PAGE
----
Press Review

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There is no question that Friday's headlines are dominated by German Chancellor Gerhard Schroeder, whose postponement of a visit to Prague is being viewed by many as a political snub: but Lidove noviny asks "Is it any wonder?".

There is no question that Friday's headlines are dominated by German Chancellor Gerhard Schroeder, whose postponement of a visit to Prague is being viewed by many as a political snub: but Lidove noviny asks "Is it any wonder?".

In light of Czech Prime Minister Milos Zeman's recent remarks, that liken former Czechoslovakia's Sudeten Germans to traitors, the paper writes that meeting with Mr Zeman would be political suicide for Schroeder, who is facing an election year. Because the German Chancellor is facing tough opposition at home, meeting with Mr Zeman would put him in the unpleasant position of having not only to play hard on the Czech Prime Minister's remarks, but also having to reopen the question of the controversial Benes Decrees.

Lidove noviny also says that in these matters Mr Schroeder is at a clear disadvantage to his political opponents, especially Bavarian leader Edmund Stoiber, and so it is hardly surprising that Mr Schroeder has put off his visit to Prague for now.

Moving on, Friday's Mlada fronta Dnes features extensive coverage of the convention on the future of the European Union, which has kicked-off in Brussels. The paper looks at the three delegates representing the Czech Republic: Foreign Minister Jan Kavan, Civic Democrat Jan Zahradil, and the Freedom Union's candidate Josef Zieleniec; three men on whose shoulders Czech negotiations ride.

Although it is important for all three to find a general consensus, the paper writes that they have only agreed on the basics so far. Mlada fronta Dnes quotes Mr Zahradil as saying the three have agreed to push for an increased role of national parliaments in the EU. The paper adds that they also agree that new member states should be represented in the upper echelons of the EU management, an area that so far has only been occupied by representatives from the current EU states.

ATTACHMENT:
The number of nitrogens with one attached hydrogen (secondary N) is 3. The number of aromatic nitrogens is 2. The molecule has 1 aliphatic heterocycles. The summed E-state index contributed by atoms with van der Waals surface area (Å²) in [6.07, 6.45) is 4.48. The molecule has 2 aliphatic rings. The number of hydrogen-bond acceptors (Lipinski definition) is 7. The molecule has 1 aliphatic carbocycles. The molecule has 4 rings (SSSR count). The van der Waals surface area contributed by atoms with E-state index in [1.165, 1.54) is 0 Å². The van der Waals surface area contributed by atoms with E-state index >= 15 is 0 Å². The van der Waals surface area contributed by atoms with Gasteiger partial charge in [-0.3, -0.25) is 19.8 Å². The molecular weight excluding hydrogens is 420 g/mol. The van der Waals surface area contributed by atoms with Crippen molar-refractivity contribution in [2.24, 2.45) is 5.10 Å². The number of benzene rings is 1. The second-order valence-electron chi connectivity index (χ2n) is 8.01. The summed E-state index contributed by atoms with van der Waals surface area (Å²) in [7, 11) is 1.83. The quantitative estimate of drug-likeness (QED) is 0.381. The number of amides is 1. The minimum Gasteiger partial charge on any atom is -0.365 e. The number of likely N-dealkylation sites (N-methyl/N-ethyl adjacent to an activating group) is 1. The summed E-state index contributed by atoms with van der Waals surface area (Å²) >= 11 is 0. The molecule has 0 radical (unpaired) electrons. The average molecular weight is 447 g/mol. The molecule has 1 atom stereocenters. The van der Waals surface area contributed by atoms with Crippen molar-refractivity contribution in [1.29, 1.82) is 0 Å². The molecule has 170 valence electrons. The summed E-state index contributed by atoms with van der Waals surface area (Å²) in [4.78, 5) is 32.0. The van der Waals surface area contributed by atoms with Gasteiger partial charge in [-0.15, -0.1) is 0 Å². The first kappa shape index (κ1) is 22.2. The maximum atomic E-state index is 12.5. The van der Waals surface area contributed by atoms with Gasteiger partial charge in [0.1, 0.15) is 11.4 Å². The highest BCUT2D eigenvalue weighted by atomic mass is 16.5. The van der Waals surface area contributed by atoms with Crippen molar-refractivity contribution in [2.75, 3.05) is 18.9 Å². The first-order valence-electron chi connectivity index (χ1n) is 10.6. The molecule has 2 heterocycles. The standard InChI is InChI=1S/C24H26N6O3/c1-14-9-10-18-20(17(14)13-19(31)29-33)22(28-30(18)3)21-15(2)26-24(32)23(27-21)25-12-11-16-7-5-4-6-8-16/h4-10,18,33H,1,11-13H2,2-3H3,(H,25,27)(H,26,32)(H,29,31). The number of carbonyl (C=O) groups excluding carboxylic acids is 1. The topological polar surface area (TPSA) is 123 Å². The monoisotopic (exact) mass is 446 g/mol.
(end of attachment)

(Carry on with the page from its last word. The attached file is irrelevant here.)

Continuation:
And turning to Pravo, today's edition offers a long article dedicated to up-coming elections in the Czech Republic: the promises political parties are making to take a bite out of crime. The paper writes that the pledge to lower the crime rate is a popular one and the paper examines different proposals by the parties. Pravo writes that the Civic Democrats want to tighten their policy on foreign nationals in order to discourage foreigners from committing crimes, and the Freedom Union-DEU want to lower the age of legal accountability to just fourteen.

On to lighter news now, fans will be happy to relive the moment of Ales Valenta's Olympic freestyle aerial all over again in Lidove noviny's weekend supplement. The magazine offers an interview as well as photos of the Olympic gold medal champion, covering the ins-and-outs of a sport that has found a new fan-base throughout the Czech Republic. The interview also covers Ales's rise from being a factory mechanic to being a professional sportsman, and reveals that the Czech athlete has no time for good luck charms, which would only take his mind off the matter at hand.

As we round out this Friday's Press Review we stick with sport and how about Slovan Liberec... The Czech football side is continuing its Cinderella-run in the UEFA Cup after defeating Olympique Lyon to qualify for the quarter-final round. Mlada fronta Dnes writes that the team's Jiri Stejner created pure magic on the field, calling him "The King of Spring". It was Stejner who scored the go-ahead goal in the game's 75th minute: a crucial header that began an avalanche of strikes against Lyon.